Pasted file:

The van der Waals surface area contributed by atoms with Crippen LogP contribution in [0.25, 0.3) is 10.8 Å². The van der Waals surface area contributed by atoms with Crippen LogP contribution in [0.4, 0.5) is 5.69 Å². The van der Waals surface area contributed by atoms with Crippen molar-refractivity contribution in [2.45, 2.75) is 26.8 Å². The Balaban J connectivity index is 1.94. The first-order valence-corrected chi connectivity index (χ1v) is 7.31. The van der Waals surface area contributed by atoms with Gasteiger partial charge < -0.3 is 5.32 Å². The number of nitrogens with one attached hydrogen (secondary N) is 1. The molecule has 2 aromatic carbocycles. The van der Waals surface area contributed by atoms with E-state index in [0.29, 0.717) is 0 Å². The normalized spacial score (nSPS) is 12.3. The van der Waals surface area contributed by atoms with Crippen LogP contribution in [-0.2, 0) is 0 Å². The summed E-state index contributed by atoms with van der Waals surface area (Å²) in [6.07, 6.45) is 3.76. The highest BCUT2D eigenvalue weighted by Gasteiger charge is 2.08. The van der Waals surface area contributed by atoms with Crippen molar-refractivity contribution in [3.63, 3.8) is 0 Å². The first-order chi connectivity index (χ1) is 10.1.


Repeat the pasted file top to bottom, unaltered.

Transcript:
The van der Waals surface area contributed by atoms with Crippen LogP contribution in [0.25, 0.3) is 10.8 Å². The van der Waals surface area contributed by atoms with Crippen LogP contribution in [0.4, 0.5) is 5.69 Å². The van der Waals surface area contributed by atoms with Crippen molar-refractivity contribution in [2.45, 2.75) is 26.8 Å². The Balaban J connectivity index is 1.94. The first-order valence-corrected chi connectivity index (χ1v) is 7.31. The van der Waals surface area contributed by atoms with Gasteiger partial charge < -0.3 is 5.32 Å². The number of nitrogens with one attached hydrogen (secondary N) is 1. The molecule has 2 aromatic carbocycles. The van der Waals surface area contributed by atoms with E-state index in [0.29, 0.717) is 0 Å². The normalized spacial score (nSPS) is 12.3. The van der Waals surface area contributed by atoms with Crippen LogP contribution in [-0.2, 0) is 0 Å². The summed E-state index contributed by atoms with van der Waals surface area (Å²) in [6.07, 6.45) is 3.76. The highest BCUT2D eigenvalue weighted by Gasteiger charge is 2.08. The van der Waals surface area contributed by atoms with Crippen molar-refractivity contribution in [3.63, 3.8) is 0 Å². The first-order chi connectivity index (χ1) is 10.1.